Southlands was Snowlands Wednesday morning, and St. John’s Mayor Dennis O’Keefe apologized to residents forgotten by snowplow crews.
“The complaints are quite legitimate, and we’ll get down to what actually happened when the shift comes back on. They’re on rest now,” O’Keefe said Wednesday afternoon, adding four streets in Southlands — Sumac Street, Douglas Street, Sitka Street and Kenai Crescent — were missed by the city’s snowplow crews following this week’s heavy snowfall.
Residents who spoke to The Telegram complained of untouched streets and stuck vehicles, making the morning commute a mess.
“Essentially, the equipment was in the area, as it was right across town, and somehow that four-street block got missed, and we have to find out why,” said O’Keefe.
O’Keefe said as soon as the mistake was discovered, Paul Mackey, the city’s deputy manager of public works, dispatched equipment to clear the streets Wednesday morning.
“I apologize for the fact that it did get missed,” said O’Keefe, adding that “Mother Nature took a 40-centimetre slap at us” and he hopes that’s the season’s last heavy snowfall. “But you never know. I’ve had slaps like that in the past on May 24 and a little bit later, but hopefully this is the end of it. All our routes are covered. All our equipment is out. The teams, the shifts, are on duty with the appropriate overtime, so everything is fully covered.”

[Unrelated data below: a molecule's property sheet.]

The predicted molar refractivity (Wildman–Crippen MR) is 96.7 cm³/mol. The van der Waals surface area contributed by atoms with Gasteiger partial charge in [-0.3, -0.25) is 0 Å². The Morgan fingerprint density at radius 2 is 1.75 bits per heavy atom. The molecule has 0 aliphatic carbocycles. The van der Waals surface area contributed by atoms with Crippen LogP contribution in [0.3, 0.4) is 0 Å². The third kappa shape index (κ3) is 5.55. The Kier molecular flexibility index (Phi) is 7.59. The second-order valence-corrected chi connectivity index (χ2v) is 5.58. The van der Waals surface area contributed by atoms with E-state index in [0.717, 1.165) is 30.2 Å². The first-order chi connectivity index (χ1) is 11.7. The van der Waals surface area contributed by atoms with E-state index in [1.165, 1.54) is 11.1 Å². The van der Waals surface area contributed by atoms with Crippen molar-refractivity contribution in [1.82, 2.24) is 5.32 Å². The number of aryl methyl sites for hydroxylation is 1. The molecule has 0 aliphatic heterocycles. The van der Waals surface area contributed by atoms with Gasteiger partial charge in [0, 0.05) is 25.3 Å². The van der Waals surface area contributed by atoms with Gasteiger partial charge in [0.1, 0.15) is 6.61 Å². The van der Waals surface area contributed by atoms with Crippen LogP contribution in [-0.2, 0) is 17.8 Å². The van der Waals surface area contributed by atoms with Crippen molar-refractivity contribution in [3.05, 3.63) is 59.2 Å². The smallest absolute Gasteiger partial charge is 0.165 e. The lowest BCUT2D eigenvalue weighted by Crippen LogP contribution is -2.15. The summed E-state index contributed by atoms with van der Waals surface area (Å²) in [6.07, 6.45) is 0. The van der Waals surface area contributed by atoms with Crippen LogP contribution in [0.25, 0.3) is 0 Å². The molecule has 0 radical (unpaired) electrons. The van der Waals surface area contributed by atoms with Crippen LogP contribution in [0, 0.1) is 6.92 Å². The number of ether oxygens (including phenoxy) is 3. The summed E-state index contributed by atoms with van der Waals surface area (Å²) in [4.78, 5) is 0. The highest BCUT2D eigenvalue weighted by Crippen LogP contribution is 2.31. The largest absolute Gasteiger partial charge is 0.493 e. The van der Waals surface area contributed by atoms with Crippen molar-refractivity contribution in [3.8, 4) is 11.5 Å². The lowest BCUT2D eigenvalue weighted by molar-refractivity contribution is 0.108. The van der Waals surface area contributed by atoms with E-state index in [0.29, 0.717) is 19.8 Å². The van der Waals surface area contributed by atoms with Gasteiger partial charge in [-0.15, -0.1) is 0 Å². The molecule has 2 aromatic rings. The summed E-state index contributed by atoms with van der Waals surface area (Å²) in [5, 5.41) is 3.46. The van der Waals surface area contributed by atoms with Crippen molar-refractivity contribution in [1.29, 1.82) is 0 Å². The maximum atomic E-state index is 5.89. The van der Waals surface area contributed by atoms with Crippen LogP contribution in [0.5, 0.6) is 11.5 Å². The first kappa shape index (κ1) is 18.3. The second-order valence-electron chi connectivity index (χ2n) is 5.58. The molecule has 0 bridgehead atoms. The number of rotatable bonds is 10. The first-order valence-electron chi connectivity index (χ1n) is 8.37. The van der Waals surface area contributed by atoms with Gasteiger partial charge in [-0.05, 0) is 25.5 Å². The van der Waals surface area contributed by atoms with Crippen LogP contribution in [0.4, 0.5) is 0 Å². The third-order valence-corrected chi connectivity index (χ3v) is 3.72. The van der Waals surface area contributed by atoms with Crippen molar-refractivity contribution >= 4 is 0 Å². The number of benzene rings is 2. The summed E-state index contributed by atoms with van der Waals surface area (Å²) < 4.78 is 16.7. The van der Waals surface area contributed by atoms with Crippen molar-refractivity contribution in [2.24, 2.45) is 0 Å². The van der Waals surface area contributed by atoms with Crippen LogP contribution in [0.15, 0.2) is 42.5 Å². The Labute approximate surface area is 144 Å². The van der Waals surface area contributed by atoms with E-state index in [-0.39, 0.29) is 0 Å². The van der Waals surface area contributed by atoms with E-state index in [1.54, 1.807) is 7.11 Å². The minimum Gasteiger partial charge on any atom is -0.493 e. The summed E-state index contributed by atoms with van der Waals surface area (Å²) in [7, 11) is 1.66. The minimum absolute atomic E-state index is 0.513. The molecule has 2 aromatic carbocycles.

The mayor said crews on Wednesday were concentrating on high-drift areas, and crews overnight would focus on the downtown core of St. John’s, including residential areas.
“If this is our last smack — and I know how frustrated people are, we all are, with the length and volume of snow — if this is the last of it, and we’re not into a ‘sprinter,’ as some people are referring to it, and I hope that is not the case, then over the next few days, everything should get pretty well cleared up speedily. Sidewalks are being tackled today too.”
O’Keefe said 30 employees who had been reassigned to other duties last month — part of the city’s annual overall paring-down of snowclearing staff, a heavily criticized move this year that reduced the workforce by 130 people — have been brought back to snowclearing operations.
Mackey declined to be interviewed by The Telegram, directing questions to the city’s communications department.